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More Sanders’s health care plan economics

More emerges on the dispute among left-of-center economists over the possible economic consequences of Sanders’s plan according to a study by G. Friedman of the University of Massachusetts Amherst. (New links follow below.) The key argument hinges on how low unemployment can get before hitting an inflationary barrier. In other words, the allegedly implausible argument mostly involves forgetting that very low unemployment would inevitably bring inflation and in turn a harsh tightening of other policies to quash price increases. So the fiscal expansion implied by the Sanders plan would, according to critics of Friedman’s study, prove economically unsustainable.

In an earlier post on this debate, I opined the other day that the economy has needed a large and prolonged relaxation of the fiscal stance for a long time anyway. In fact, models I have worked on recently on my own and with Tai Young Taft depend on low output targets in fiscal policy and the absence of big employment programs to explain high average rates of unemployment over the medium run. It also seems to me to be solid economics that strong economic growth, under reasonable conditions, leads to stronger advances in labor productivity, and hence lower costs for business.

Also, I argued that monetary and fiscal policy could and probably would be adjusted as needed later on if inflation emerged. For now, inflation remains below the Fed’s target.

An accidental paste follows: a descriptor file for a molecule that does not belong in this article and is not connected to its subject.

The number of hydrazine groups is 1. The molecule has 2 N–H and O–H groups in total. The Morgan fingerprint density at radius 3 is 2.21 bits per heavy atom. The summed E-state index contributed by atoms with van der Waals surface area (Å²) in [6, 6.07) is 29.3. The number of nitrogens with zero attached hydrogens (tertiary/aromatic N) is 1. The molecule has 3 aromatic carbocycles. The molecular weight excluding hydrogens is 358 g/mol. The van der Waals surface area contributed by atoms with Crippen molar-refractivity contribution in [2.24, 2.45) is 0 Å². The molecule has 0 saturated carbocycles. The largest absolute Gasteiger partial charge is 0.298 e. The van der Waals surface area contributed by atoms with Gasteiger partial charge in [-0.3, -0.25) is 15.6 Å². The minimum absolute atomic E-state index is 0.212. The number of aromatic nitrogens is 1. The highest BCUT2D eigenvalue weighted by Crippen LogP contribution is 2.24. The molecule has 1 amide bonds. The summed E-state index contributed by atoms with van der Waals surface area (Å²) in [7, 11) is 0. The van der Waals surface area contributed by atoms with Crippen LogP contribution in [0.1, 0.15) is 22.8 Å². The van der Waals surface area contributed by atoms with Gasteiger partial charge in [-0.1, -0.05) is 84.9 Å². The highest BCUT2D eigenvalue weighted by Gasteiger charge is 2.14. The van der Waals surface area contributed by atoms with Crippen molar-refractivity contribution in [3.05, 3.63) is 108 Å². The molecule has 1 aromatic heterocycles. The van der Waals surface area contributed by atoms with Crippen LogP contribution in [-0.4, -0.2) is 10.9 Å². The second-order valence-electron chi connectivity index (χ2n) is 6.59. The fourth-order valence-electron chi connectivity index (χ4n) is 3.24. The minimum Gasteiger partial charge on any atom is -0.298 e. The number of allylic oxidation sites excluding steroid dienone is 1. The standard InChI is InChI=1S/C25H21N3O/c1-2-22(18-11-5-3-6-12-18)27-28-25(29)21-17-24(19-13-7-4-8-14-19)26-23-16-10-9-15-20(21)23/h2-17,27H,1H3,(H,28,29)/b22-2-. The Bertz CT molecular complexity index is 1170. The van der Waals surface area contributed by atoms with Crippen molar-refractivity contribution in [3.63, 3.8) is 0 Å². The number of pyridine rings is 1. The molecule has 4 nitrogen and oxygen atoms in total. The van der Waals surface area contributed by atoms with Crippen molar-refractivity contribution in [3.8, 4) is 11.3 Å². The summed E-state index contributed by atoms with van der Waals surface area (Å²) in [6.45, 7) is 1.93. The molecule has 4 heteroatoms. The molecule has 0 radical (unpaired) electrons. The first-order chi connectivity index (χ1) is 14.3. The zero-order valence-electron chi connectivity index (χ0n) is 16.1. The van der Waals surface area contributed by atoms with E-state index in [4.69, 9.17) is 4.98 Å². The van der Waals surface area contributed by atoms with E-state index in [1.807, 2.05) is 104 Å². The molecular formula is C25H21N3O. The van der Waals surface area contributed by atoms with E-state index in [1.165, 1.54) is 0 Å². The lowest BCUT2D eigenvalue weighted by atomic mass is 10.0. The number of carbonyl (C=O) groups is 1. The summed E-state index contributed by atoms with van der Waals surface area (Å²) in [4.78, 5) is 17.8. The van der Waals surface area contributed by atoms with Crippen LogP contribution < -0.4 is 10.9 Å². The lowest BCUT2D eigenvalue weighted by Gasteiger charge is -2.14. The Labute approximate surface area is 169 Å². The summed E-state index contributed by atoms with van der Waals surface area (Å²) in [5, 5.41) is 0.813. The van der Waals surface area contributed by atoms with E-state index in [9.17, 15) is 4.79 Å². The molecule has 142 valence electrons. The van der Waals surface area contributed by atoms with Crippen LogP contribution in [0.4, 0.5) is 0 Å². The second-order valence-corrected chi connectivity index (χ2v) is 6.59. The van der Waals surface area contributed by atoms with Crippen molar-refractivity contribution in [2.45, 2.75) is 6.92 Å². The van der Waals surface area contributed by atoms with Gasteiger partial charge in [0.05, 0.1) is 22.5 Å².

Some more recent links: A perhaps lukewarm Dean Baker cites the Economic Report of the President in defense of the claim that Friedman’s study is not overly optimistic regarding the likely inflationary effects of a big increase in growth following a fiscal expansion such as Sanders’s health care plan. Baker takes the approach of documenting fairly standard views about the determinants of inflation and adopting them for the sake of a carefully presented argument.

Meanwhile, a journalist at mass-circulation magazine Mother Jones has second thoughts regarding productivity growth and the argument made by supporters of Sanders plan. He seems to be following the economics of Nicolas Kaldor and other post-Keynesians.

And by the way, James Galbraith of the University of Texas at Austin has mooted this response to the 4 CEA skeptics.

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